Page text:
Npr has the story on the modern breed of dairy cow - the one that can produce 75 lbs of milk per day, as opposed to the old fashioned dairy cow that only produced 30 pounds. Fulper Farms gets another spotlight here:
Breeding starts when a genetics expert that the Fulpers hire comes and surveys the herd and notes each cow's individual weaknesses - this one's bow-legged, that one's too skinny.
Then the expert finds a bull in the world whose traits can correct for precisely those weaknesses. The bull's semen is shipped to the Fulpers by UPS. The cow is inseminated, and nine months later it gives birth to a calf, which — hopefully — will have some of Claudia's fine, milk-friendly features.
Here's a great interview with Steve Jenkins by Michael Kane at the New York Post. Gregarious only begins to describe this gent:
Q: You had developed a palate by this point, right?
A: No, I was a philistine. I was just charming and articulate. It was practically an acting job, with this huge counter as a stage. I could barely pronounce things. But I made whatever I had look and sound glorious.
I’ve stolen everything that’s made me a success from Europe. My first trip was in 1978, and I imitated every visual that French shopkeepers did.
But I also discovered something that was ultimately more important. I found this peasant discipline in setting up and breaking down a shop counter. I’d be out at Les Halles to watch them set up, and I’d watch them break it down at 7:30 each night.
Slow Food's Ark of Taste has recently taken in handmade cheddar, which suggests that this cheese is extra special. Brendan Lancaster on the BBC Food Blog wanted to see what all the fuss was about, so he paid a visit to Westcombe Dairy, where he learned some fascinating things about the process of making cheddar:
In the store Tom brings out the cheese iron (or cheese corer) to do some tasting. We try one made last May, the best time of year when the new grass is at its fresh, juicy prime. This gives the cheese a distinctive taste with a longer finish. I'm still tasting it ten minutes later when we’re walking back into the dairy. Once again I’m aware that this level of attention to detail is only possible for a dairy that controls its own milk production.
Another great post from Max McCalman over at the Artisanal blog. This time he's talking about improper cheese storage, and the tragic retirement of Picholine's "cheese cave" due to health code restrictions on storage temperature:
Greg Morabito at Eater has the skinny on where to find a good grilled cheese in New York. Since there's nothing sadder than a terrible grilled cheese, we were very excited to see which establishments made the list:
Everyone knows how to make a grilled cheese sandwich, but only a select group of people have perfected the art form...Here's a map of where to eat the best new grilled cheese sandwiches in NYC.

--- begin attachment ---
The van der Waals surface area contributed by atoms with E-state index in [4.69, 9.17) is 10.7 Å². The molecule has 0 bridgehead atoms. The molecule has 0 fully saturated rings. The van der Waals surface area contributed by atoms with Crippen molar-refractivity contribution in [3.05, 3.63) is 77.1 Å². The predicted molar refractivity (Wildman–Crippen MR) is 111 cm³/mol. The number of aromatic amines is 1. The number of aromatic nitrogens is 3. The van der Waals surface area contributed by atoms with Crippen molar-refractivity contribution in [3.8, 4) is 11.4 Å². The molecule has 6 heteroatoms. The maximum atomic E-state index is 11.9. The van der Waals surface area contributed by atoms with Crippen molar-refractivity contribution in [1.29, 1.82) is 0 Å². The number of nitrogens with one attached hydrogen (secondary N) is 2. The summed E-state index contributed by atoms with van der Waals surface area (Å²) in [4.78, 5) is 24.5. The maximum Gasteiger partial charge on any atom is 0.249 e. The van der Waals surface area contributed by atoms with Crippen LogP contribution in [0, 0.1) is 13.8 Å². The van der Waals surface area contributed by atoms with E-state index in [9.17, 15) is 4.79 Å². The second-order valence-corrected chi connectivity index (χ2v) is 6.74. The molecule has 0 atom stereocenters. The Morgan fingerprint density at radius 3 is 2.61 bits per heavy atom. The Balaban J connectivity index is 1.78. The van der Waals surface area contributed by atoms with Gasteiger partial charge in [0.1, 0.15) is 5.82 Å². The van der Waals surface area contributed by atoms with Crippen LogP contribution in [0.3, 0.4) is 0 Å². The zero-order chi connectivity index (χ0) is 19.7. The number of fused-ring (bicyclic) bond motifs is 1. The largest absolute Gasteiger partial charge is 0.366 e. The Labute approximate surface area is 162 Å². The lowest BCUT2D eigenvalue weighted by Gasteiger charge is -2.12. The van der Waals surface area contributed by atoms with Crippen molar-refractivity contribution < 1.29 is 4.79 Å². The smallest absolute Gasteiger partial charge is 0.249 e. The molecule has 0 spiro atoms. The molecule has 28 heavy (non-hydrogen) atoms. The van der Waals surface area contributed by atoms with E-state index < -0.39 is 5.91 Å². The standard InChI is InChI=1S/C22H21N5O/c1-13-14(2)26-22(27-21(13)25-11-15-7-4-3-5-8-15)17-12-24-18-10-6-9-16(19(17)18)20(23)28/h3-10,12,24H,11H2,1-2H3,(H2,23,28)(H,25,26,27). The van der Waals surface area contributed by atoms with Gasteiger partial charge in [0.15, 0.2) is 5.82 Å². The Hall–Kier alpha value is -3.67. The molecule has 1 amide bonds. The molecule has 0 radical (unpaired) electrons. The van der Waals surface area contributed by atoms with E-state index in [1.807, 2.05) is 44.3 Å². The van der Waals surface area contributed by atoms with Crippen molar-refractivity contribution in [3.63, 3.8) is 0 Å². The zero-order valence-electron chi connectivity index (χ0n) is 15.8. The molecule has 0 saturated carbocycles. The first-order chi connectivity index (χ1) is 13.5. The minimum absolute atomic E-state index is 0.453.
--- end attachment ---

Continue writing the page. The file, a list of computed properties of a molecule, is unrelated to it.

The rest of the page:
Forget the stress of a traditional soufflé; this simplified version provides all of the elegance and flavor with only a quarter of the work! Sweet potatoes get whipped together with spices, eggs, cream and Comté right in the food processor, then baked with a sprinkling of extra Comté and pecans on top.
Preheat the oven to 425°F. Butter a 2-quart casserole dish.
On her blog Cheese Underground,Jeanne Carpenter gives us the lowdown on what happened behind the scenes at this week's World Championship Cheese Contest in Madison:
One group wears white caps and white jackets, and stands in front of the red velvet curtains. These are the judges. From Argentina to Australia, 20 international cheese experts wind their way to Madison to spend three days inspecting, sniffing, tasting and spitting out everything from Gruyere to Gorgonzola (they spit out each cheese so as to not have hundreds of samples mulling around in their tummies - I'm not sure all the Pepto Bismol in the world could cure that kind of stomach ache).
David Rosengarten made a trip to the Caribbean island of Curaçao, where he found an interesting local stuffed cheese dish called keshi yena. The dish has evolved over the years, but was originally conceived by household slaves:
The kitchen workers noticed other foods coming back from the dining room -- such as pieces of chicken and other meats, left over from stews. It was a logical leap from there: Season the meats, add something a little sweet (like raisins), add some favorite island ingredients (today, olives are common), stuff the cheese shells with the meat mixture, and steam the stuffed cheeses gently in a bain-marie for a few hours. The result is a perfect marriage of cultures: the stolid creaminess of the North meets the lively spiciness of the South.
Congratulations to the makers of Dutch Vermeer after their win at the World Championship Cheese Contest!
An international panel of expert judges has named a Dutch Gouda-style cheese named Vermeer as the 2012 World Championship Cheese.
Cheesemakers at a FrieslandCampina cheese factory in Steenderen, Netherlands, took top honors out of 2,504 entries from 24 countries for their Vermeer, a semi-soft, reduced-fat cheese. Out of possible 100 points, Vermeer scored 98.73 in the final round of judging, during which judges re-evaluated the top 16 gold-winning cheeses to determine the overall champion.
First runner-up in the contest, with a score of 98.55, is Winzer Kase, a smear-ripened semi-soft cheese made by Kaserai Grundbach company in Wattenwil, Switzerland. Second runner-up is Appenzeller Kase, made by Karl Germann, of Appenzell, Switzerland, which scored 98.34.